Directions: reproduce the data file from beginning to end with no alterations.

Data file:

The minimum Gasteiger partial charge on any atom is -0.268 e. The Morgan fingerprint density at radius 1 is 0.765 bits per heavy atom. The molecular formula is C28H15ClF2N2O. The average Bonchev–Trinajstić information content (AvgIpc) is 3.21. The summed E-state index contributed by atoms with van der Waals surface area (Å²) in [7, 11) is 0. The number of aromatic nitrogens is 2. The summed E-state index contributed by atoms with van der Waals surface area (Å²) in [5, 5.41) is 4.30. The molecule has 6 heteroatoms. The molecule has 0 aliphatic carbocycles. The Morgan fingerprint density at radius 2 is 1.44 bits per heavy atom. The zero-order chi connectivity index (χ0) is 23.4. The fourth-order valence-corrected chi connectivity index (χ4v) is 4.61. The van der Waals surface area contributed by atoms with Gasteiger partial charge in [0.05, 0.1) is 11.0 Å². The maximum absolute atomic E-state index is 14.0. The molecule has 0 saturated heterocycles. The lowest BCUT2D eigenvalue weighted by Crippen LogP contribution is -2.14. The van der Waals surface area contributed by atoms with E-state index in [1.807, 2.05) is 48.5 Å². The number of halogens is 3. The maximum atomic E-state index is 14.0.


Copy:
The minimum Gasteiger partial charge on any atom is -0.268 e. The Morgan fingerprint density at radius 1 is 0.765 bits per heavy atom. The molecular formula is C28H15ClF2N2O. The average Bonchev–Trinajstić information content (AvgIpc) is 3.21. The summed E-state index contributed by atoms with van der Waals surface area (Å²) in [7, 11) is 0. The number of aromatic nitrogens is 2. The summed E-state index contributed by atoms with van der Waals surface area (Å²) in [5, 5.41) is 4.30. The molecule has 6 heteroatoms. The molecule has 0 aliphatic carbocycles. The Morgan fingerprint density at radius 2 is 1.44 bits per heavy atom. The zero-order chi connectivity index (χ0) is 23.4. The fourth-order valence-corrected chi connectivity index (χ4v) is 4.61. The van der Waals surface area contributed by atoms with Gasteiger partial charge in [0.05, 0.1) is 11.0 Å². The maximum absolute atomic E-state index is 14.0. The molecule has 0 saturated heterocycles. The lowest BCUT2D eigenvalue weighted by Crippen LogP contribution is -2.14. The van der Waals surface area contributed by atoms with E-state index in [1.807, 2.05) is 48.5 Å². The number of halogens is 3. The maximum atomic E-state index is 14.0.